Mansion’s Garage Will Be Constructed Using Secret Cache of Sandstone
Nunemaker finds building materials buried in his new yard.
Nunemaker, a healthcare entrepreneur, bought the 25,553-square-foot UW-Milwaukee Alumni House in January for $1.8 million. Completed in 1923 to the specifications of architect Fitzhugh Scott, the university had owned the house since 1949.
By chance, there is some Plymouth sandstone — the same rock the house is made out of — that is available and very close by.
The never-finished 1920s plan called for a garage with pedestrian tunnel to the house. The sandstone to build it had been cleverly stored on site.
“There was some urban lore that it was buried, and we did some sonar, I think it was sonar, and we found it,” said Nunemaker in presenting the plan to the Historic Preservation Commission on Monday.
He said the sandstone pieces were found about two feet below ground level on the four-acre property.
Should Nunemaker not find enough stone another source is available. Preservation commission staffer Tim Askin said the sand stone quarry in Massachusetts is still open.
Will he add a turntable to the garage so he never has to back out, a Gatsby-esque feature of many mansions of the era, asked Alderman Robert Bauman? “I’m out of money,” said Nunemaker with a laugh.
The plan instead is to drive straight through. Three curb cuts will be added to the north side of the garage that allows egress to E. Hampshire Ave. A single door will face the circular driveway and be visible from the front of the house.
The grounds, which includes 175 feet of Lake Michigan frontage, will also be restored. A remnant of the property’s former pool, a signature element of Nunemaker’s last house on N. Terrace Ave., can be still be seen in the lawn. A stone perimeter remains for what was once described as Wisconsin’s largest private swimming pool, but you would need a shovel to swim at the moment.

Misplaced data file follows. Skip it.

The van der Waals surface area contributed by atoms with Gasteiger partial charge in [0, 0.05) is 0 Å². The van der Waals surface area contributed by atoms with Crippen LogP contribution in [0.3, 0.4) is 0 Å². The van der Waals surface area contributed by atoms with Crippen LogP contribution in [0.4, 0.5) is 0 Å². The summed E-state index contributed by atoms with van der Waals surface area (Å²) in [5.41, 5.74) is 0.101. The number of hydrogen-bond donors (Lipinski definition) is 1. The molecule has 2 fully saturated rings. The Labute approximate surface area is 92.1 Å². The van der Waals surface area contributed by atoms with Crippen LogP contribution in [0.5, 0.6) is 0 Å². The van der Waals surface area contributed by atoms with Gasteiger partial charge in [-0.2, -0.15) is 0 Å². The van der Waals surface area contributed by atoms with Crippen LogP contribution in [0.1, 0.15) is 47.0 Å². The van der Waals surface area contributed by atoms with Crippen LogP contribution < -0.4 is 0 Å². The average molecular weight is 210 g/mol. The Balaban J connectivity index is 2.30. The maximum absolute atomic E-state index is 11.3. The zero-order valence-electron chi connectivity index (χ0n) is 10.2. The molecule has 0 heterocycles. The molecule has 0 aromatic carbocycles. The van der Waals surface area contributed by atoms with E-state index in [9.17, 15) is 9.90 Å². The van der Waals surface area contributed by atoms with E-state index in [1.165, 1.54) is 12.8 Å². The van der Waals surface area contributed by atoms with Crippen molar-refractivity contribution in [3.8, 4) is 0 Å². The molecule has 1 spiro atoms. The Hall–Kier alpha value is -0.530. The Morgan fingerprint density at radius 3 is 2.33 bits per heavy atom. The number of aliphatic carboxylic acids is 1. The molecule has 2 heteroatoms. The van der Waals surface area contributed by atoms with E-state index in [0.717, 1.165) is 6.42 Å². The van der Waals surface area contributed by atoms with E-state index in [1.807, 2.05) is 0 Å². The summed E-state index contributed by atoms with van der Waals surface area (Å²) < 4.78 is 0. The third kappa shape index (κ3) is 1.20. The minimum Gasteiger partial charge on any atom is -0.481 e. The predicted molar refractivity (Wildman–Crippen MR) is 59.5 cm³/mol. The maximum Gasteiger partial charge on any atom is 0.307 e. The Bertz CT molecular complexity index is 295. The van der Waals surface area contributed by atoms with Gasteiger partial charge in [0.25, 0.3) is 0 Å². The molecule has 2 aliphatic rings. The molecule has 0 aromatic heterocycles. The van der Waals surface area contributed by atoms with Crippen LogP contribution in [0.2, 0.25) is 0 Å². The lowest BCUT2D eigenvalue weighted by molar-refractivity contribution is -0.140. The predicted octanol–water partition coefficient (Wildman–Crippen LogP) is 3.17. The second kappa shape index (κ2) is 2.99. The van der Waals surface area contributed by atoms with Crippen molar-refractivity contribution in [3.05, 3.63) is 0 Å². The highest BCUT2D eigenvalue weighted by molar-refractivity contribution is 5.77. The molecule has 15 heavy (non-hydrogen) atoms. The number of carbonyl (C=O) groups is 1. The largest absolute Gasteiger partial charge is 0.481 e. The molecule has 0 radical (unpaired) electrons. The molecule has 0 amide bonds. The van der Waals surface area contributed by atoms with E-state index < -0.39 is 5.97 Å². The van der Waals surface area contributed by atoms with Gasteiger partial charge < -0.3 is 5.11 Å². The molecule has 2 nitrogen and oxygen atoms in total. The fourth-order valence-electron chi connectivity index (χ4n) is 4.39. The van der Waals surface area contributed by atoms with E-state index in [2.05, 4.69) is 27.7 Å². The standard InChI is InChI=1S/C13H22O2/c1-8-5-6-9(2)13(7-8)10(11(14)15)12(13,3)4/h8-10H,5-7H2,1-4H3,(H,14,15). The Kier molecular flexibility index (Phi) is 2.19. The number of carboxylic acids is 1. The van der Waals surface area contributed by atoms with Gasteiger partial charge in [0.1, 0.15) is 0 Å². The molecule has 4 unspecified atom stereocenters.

The commission unanimously endorsed his proposed garage.
“Thank you for preserving some of these monumental houses,” said Bauman.
The only owners of the Kenwood property other than the university were Myron and Gertrude MacLaren (nee Schlesinger), though the couple divorced less than four years after the home was finished. Myron worked for the Schlesinger family business, the Milwaukee Coke and Gas Company (the site of which is currently being redeveloped), as an executive. They remarried in 1936 and resumed living in the home together until Myron passed away in 1941 at the age of 54. Gertrude married, for a fourth time, in 1947 and moved out of the city.
“The Myron T. MacLaren House is architecturally significant as one of the city’s finest Tudor style mansions. It displays a fineness of materials and craftsmanship nearly unequaled in Milwaukee,” says the city’s 1991 historic designation report.
As part of the sale, the university retains an easement for access to Lake Michigan water for cooling campus buildings. The Wisconsin Historical Society has an easement on the facade.